Shipping Movements in the Ports of the United Kingdom, 1871-1913
Armstrong, John, The Journal of Transport History
David J. Starkey (ed.), Shipping Movements in the Ports of the United Kingdom, 1871-1913: a statistical profile, University of Exeter Press, Exeter (1999), 396 pp., 45.00.
The heart of this book is a huge set of tables. They demonstrate the level of activity of the British shipping industry in the later nineteenth century. There are two types of table. The first gives, for each customs port of the UK, in alphabetical order, the registered tonnage of arriving and departing vessels, broken down by the part of the world they came from, or were going to. Some words of explanation may be needed. First, customs ports are stretches of coast rather than a particular town or village, and so small harbours may not have a separate entry but are incorporated into a nearby larger port. Secondly, the tonnage figures are not of cargo carried or even of cargo-carrying capacity but the registered tonnage of the ships. Thirdly, the origins and destinations of ships are not specific countries but broad geographical regions such as northern Europe or South America. The tables give the figures for every fifth year from 1871 to 1906 inclusive. In addition there are aggregate tables giving the total tonnage for the three separate constituents of the United Kingdom (England and Wales, Scotland and Ireland) and for the kingdom as a whole.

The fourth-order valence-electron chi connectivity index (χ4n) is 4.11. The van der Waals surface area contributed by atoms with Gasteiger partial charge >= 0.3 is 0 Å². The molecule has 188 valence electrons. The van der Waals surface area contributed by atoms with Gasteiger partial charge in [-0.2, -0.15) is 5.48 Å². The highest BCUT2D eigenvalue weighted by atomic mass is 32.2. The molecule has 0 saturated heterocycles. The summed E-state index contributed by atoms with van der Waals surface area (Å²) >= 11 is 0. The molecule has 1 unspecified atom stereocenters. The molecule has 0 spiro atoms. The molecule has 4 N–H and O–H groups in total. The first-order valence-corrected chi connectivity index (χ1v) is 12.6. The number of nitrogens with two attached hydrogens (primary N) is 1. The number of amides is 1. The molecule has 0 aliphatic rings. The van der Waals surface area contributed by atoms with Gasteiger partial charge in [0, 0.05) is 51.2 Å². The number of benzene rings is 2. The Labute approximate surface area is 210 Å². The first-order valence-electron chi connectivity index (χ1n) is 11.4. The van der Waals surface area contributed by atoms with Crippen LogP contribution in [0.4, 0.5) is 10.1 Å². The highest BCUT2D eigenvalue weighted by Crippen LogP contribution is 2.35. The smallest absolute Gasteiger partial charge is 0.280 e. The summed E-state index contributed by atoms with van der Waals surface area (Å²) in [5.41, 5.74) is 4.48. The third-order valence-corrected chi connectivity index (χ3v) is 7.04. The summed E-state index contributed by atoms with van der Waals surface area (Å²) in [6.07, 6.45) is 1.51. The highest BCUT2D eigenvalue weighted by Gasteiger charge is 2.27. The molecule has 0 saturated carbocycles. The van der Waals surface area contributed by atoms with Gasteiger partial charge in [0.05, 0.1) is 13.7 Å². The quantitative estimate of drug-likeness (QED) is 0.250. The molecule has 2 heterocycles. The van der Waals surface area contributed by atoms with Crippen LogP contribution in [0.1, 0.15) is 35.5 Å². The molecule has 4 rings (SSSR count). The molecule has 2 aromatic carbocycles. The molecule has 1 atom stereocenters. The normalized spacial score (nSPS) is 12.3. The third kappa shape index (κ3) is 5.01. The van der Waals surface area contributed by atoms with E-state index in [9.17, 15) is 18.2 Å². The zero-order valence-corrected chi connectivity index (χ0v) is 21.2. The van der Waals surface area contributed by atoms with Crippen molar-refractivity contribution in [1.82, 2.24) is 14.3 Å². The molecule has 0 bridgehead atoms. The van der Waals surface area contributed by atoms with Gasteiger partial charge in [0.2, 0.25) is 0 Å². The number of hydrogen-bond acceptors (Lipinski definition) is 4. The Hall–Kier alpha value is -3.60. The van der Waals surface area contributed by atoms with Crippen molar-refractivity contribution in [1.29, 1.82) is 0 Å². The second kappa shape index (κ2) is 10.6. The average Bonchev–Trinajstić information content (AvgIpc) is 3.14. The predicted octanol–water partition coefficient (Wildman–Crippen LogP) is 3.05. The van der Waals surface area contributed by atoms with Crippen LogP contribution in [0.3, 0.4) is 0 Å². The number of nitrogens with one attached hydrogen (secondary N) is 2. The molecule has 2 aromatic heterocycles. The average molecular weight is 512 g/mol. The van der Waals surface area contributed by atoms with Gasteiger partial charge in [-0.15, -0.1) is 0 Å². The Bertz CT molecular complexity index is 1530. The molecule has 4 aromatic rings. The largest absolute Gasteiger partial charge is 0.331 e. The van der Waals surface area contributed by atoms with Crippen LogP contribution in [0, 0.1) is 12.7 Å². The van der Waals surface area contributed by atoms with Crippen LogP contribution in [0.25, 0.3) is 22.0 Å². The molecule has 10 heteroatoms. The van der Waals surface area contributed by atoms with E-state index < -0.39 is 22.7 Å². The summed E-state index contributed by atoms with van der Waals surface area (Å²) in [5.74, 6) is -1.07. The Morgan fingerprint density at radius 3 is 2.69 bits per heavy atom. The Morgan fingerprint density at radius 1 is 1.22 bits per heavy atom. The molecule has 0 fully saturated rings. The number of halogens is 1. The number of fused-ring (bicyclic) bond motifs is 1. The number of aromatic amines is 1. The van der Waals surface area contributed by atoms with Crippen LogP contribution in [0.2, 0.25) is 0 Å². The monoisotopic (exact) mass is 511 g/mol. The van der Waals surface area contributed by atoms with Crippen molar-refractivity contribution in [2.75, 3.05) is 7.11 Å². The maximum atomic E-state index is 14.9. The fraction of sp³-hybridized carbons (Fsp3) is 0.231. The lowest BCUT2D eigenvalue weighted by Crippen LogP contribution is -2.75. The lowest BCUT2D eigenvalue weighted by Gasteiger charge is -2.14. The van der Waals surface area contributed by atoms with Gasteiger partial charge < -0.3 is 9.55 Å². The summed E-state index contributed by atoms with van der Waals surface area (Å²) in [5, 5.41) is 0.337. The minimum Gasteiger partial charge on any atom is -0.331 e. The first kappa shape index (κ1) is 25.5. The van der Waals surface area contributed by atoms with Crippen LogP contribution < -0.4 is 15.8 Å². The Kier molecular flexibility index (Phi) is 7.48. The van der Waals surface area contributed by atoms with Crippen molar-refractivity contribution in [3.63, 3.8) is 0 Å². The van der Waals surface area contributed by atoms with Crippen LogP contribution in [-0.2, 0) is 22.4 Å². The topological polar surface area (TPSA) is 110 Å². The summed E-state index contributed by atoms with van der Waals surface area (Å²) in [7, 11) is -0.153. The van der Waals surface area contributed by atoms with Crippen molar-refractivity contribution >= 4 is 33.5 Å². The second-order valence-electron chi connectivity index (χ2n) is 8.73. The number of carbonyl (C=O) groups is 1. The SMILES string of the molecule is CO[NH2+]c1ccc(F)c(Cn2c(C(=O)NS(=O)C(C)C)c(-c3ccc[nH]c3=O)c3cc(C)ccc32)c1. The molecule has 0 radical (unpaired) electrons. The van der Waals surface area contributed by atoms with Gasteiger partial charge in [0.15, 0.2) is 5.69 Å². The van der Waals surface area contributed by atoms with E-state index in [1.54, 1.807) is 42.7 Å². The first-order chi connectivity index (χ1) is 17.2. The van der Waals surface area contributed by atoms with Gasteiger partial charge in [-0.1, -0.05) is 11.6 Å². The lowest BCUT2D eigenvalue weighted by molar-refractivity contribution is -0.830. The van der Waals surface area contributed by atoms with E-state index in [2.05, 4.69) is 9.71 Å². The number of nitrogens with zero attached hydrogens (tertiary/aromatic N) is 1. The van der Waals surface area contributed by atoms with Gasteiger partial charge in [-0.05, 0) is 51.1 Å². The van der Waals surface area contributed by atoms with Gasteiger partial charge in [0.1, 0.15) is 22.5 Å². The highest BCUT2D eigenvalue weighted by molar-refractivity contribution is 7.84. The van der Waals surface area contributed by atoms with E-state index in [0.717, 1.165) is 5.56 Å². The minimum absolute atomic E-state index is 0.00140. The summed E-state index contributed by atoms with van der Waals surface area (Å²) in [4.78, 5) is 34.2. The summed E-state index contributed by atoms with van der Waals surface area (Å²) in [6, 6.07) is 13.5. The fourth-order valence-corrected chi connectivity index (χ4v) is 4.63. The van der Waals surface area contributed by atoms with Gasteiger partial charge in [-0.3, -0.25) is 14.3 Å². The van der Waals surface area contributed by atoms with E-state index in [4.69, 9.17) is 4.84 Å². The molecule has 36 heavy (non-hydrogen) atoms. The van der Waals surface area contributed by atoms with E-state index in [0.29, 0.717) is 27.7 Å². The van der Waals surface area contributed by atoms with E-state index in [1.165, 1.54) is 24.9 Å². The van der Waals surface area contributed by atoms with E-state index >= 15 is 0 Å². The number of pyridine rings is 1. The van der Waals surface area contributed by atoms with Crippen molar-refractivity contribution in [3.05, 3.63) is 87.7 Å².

The second set of tables record ship movements in each customs port in the UK for every year of the period 1873-1913. They state the number of ships, and their registered tonnage, entering and departing from each customs port, showing the foreign and coastal trades separately, and distinguishing those ships with cargo and the total of those with cargo and in ballast, so by subtraction the statistics of empty ships can be calculated. In addition, for every fifth year from 1876 to 1911, steamship numbers and tonnage are distinguished from sailing ships, so that the differential spread of steam technology in different ports can be monitored. There are also tables of the total number and tonnage of ships for each of England and Wales, Scotland and Ireland, for the UK as a whole and also for the Isle of Man and the Channel Islands, though there is no coastal trade for the last-named as they were deemed not to engage in it. …